Newswise — During the COVID-19 pandemic, Johns Hopkins Medicine Media Relations is focused on disseminating current, accurate and useful information to the public via the media. As part of that effort, we are distributing our “COVID-19 Tip Sheet: Story Ideas from Johns Hopkins” every Tuesday throughout the duration of the outbreak.

We also want you to continue having access to the latest Johns Hopkins Medicine research achievements and clinical advances, so we are issuing a second tip sheet every Thursday, covering topics not related to COVID-19 or the SARS-CoV-2 virus.

Stories associated with journal publications provide a link to the paper. Interviews with the researchers featured may be arranged by contacting the media representatives listed.



Media Contact: Michael E. Newman

Researchers at Johns Hopkins Medicine and the Medical University of South Carolina (MUSC) have shown in a new study that cyclohexanone, an industrial solvent often used to bind together plastic parts in medical equipment, such as stopcocks and intravenous (IV) tubing, can be found in the blood of babies after surgery for congenital heart disease (CHD) at more than three times the level seen before the operation.

The researchers, reporting in the May 6, 2020, issue of the journal JAMA Network Open, say this finding may help explain why as many as 65% of all neonatal CHD patients suffer lifelong neurodevelopmental problems after their cardiac defect is repaired.

These include developmental delays and functional deficits in speech and language, attention, memory, executive function, visual-spatial skills, and gross and fine motor function.

Decades of animal studies revealed that inhalation of cyclohexanone results in toxic effects on the central nervous system, as well as liver and kidney dysfunction. Kidney failure compounds the neurologic impacts of cyclohexanone because it prevents toxins from being removed from blood and allows them to travel to the brain.

“Based on these findings, exposure limits for cyclohexanone were established to protect adults who could come in contact with it on their jobs, yet we had not determined if IV medical exposure, especially to a very vulnerable population — tiny babies with heart defects — were at risk from the same chemical,” says Allen Everett, M.D., professor of pediatrics at the Johns Hopkins University School of Medicine, director of the Pediatric Proteome Center at the Johns Hopkins Children’s Center, and lead author of the new study.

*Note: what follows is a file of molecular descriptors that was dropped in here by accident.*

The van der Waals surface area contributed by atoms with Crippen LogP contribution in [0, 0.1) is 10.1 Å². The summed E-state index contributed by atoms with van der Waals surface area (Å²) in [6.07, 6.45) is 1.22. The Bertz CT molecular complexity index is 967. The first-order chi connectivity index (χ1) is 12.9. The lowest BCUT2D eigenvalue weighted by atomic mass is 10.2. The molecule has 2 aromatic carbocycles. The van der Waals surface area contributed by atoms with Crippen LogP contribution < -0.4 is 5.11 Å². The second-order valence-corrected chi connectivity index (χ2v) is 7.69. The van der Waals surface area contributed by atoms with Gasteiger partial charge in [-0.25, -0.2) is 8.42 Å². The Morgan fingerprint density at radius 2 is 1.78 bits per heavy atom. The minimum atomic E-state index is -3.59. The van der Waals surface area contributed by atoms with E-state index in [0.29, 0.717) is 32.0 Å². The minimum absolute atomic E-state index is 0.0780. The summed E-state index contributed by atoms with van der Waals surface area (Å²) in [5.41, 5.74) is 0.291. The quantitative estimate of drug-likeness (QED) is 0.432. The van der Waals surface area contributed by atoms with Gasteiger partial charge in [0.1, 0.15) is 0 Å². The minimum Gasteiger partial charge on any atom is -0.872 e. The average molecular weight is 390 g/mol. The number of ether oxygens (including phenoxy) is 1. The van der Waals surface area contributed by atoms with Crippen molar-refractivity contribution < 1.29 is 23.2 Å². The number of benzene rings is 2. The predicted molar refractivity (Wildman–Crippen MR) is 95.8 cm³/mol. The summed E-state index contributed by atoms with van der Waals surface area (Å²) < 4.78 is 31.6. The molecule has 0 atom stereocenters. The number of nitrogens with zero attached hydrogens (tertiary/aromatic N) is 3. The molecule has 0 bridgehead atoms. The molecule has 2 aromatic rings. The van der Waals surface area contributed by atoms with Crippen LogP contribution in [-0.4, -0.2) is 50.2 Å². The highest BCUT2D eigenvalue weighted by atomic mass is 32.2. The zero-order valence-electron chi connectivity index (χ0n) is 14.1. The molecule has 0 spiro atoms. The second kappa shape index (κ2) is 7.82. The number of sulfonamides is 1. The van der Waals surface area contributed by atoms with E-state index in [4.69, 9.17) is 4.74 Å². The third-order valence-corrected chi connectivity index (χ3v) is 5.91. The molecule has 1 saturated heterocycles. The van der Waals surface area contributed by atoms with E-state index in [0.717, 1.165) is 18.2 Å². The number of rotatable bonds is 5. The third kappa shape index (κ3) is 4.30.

“Previous research indicated that cyclohexanone can migrate from polyvinyl chloride [PVC] tubing and connections into IV fluids, so we designed our study to see if this happened after neonatal cardiac surgery, and if so, whether or not it was associated with the poor neurodevelopmental outcomes measured after a year’s time,” he explains.

Using blood samples collected by MUSC in an earlier clinical trial testing the impact of steroid therapy on 85 pediatric CHD patients after corrective surgery, the researchers looked for cyclohexanone at three time points: immediately before and after the operation, and 12 hours later. They then compared the relationship of cyclohexanone with neurodevelopmental evaluations of these patients at 12 months following surgery.

What they found was a more than threefold increase in the amounts of cyclohexanone in the neonates’ blood immediately after cardiac surgery with cardiopulmonary bypass — when a heart-lung machine mechanically maintains circulatory function — and where the infant is connected with plastic tubing and connectors suspected of containing residual cyclohexanone.

Patients with cyclohexanone still present at 12 hours postoperatively had lower developmental scores for cognitive, language and motor ability at 12 months following surgery, even after adjusting for potential confounding variables such as gender, severity of the heart defect and length of the surgery. This provided solid evidence that cyclohexanone exposure was independently involved, Everett says.

To confirm the suspected link between cyclohexanone and neurodevelopmental problems after neonatal CHD repair surgery, Everett and his colleagues are planning a follow-up study with blood samples and neurological evaluations previously obtained from a larger group of patients in the United States and Canada. The researchers also hope to work with industry to quickly reduce cyclohexanone contamination of medical plastics.